VAT exemption, zero-rated and 'out of scope'

To make your tax return slightly more confusing, you might also find yourself selling zero-rated or 'out of scope' goods and services, which along with VAT exempt items, aren't charged VAT.However, despite the consumer paying no VAT when making a purchase, the goods and services that fall under these categories each appear differently on a VAT return, so familiarising yourself with the finer details can save you from making mistakes further down the line.

Out of scope

The most similar to VAT exemption, goods and services considered 'out of scope' fall outside of the UK VAT tax system. As a result, these items are VAT-free and you cannot charge or reclaim VAT on these items.Out of scope items include:
    Goods or services bought and used outside of the UKStatutory fees, such as the London congestion chargeGoods you sell as part of a hobby, such as stamps from a stamp collectionDonations to charity if given without receiving anything in return

Zero-rated

While customers won’t pay VAT on any zero-rated goods they buy, unlike VAT exempt and out of scope items, zero-rated goods are charged a rate of VAT — 0%. This means that even if you only sell zero-rated items from your business, if your taxable income is above the VAT threshold you'll need to register for VAT, or you can register voluntarily before you reach the threshold.

The following items are charged 0% VAT:
    Books and newspapersChildren's clothes and shoesMotorcycle helmetsMost goods exported from England, Wales and Scotland to a country outside of the UKMost goods exported from Northern Ireland to a country outside of the UK and EU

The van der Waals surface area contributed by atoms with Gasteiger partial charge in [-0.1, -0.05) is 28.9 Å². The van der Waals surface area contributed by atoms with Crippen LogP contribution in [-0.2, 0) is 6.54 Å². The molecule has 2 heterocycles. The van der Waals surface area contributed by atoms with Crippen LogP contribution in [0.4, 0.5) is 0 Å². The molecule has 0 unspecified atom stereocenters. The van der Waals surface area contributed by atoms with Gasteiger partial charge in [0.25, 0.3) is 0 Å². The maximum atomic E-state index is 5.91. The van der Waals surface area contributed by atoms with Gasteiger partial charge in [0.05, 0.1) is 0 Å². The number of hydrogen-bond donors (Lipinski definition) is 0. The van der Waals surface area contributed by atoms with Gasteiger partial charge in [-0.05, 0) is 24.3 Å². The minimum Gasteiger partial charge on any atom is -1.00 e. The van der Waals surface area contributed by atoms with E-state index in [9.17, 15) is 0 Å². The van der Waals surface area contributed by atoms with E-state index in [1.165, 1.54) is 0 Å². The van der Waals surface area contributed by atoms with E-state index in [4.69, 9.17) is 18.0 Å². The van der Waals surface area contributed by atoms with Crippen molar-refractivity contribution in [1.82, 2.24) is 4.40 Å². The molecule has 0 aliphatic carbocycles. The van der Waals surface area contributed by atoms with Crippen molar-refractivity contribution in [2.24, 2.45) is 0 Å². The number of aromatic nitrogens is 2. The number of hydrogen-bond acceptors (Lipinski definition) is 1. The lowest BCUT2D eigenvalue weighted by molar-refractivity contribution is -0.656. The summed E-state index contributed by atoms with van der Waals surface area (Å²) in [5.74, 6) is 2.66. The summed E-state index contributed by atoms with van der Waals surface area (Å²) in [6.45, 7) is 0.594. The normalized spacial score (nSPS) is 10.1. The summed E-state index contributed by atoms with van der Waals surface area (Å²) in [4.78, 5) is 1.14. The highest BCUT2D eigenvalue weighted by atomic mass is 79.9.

Here's where things get interesting. While only selling zero-rated goods does not make you VAT exempt automatically — meaning you'll need to record these items in your VAT accounts and returns — you can apply for VAT exemption. For more information, read paragraph 3.11 of VAT Notice 700/1 on the HMRC website.

Should I apply for VAT exemption?

If you're eligible to apply for VAT exemption, the decision as to whether or not you apply is yours alone to make.
However, to help you come to a conclusion, we've listed out some pros and cons of VAT exemption below, and if you're really stuck you can book a one-off call with one of our accountants for advice.

Benefits of VAT exemptionDrawbacks of VAT exemption
    You don't need to worry about keeping VAT returns No need to keep VAT records You don't charge customers VAT, meaning you can offer lower prices You can save money on the items you purchase for your business (only if your supplier is VAT exempt) Being VAT registered and having a VAT registration number visible on your company website can make your business more credible
    You cannot reclaim any VAT you pay to VAT registered businesses (unless the VAT is below a certain limit Some businesses may prefer to trade with VAT registered businesses, and as a result you may lose out on clients